BHEL reported a Q4FY20 revenue decline of c53% y-o-y, attributable to the shortage of material due to COVID-19. The high material costs, despite the reduction in other expenses, resulted in the Ebitda loss. In addition, the reversal of the deferred tax asset as BHEL moved to a lower tax rate resulted in a Rs 15.3-bn loss, which is the highest it has ever reported. While it did manage to lower its total trade receivables to Rs 364 bn from Rs 386 bn at the beginning of 2020, its unbilled revenue increased y-o-y, despite the 30% y-o-y decline in FY20 revenue.
Going concern moves slowly: In August 2019, we argued that the intrinsic value/replacement value of assets and the potential improvement in working capital will unlock value. We now believe the value-unlocking process is moving slowly and the financial health of BHEL’s main customers has further deteriorated, which will put a strain on working capital.
Long-term outlook hazy: We have so far believed that, at least, in the long term, India will need additional thermal capacity. However, weak growth is pushing power demand growth and, as such, new capacity growth farther into the future. In the interim, renewable energy (RE) is becoming more reliable. While BHEL is diversifying, we believe it is unlikely to fill the decline in its core thermal equipment business in the medium term.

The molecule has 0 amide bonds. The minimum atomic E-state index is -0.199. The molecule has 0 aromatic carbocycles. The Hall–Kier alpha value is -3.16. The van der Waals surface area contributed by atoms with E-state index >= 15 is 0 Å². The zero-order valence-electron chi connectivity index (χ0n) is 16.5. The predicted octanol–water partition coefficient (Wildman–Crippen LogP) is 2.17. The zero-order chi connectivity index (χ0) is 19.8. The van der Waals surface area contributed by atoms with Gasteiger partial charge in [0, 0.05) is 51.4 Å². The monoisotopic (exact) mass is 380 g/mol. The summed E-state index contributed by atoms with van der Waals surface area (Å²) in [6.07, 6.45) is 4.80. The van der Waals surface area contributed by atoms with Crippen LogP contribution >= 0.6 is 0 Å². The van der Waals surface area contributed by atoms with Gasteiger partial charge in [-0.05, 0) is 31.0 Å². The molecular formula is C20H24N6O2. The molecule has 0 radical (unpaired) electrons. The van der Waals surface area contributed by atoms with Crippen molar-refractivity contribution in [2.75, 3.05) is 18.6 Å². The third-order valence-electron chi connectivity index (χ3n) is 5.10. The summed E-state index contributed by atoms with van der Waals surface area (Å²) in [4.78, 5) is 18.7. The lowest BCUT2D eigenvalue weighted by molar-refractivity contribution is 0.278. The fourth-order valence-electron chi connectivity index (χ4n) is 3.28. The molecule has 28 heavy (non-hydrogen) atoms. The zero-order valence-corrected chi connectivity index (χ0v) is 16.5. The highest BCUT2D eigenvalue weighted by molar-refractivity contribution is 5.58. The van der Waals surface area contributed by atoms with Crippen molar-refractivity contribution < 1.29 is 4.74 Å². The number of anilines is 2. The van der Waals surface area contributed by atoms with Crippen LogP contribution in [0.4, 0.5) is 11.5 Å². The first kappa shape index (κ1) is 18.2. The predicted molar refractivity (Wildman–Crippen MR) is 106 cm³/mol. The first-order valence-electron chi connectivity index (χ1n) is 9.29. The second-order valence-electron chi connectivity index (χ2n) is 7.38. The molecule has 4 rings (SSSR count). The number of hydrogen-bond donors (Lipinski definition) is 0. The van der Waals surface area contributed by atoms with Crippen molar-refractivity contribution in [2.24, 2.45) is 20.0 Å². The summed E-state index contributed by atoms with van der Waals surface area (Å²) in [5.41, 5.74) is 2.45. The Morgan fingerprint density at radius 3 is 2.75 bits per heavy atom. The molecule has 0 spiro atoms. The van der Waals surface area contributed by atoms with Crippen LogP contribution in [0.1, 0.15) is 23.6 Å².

Replacement value justifies our new Hold rating: At the current valuation, net cash, net working capital, and receivables account for c13%, c240% and 330% of BHEL’s market cap, respectively. It also has 16,000 acres of land, which we believe has substantial value.
Valuation: We lower our FY21e Ebitda by 29% to factor in COVID-19, though we raise our FY22e Ebitda by 15%. We continue to value BHEL on a DCF model. We roll forward our valuation to June 2020 from March 2020. Our TP of Rs 30 remains unchanged, and we downgrade our rating for the stock to Hold (from Buy).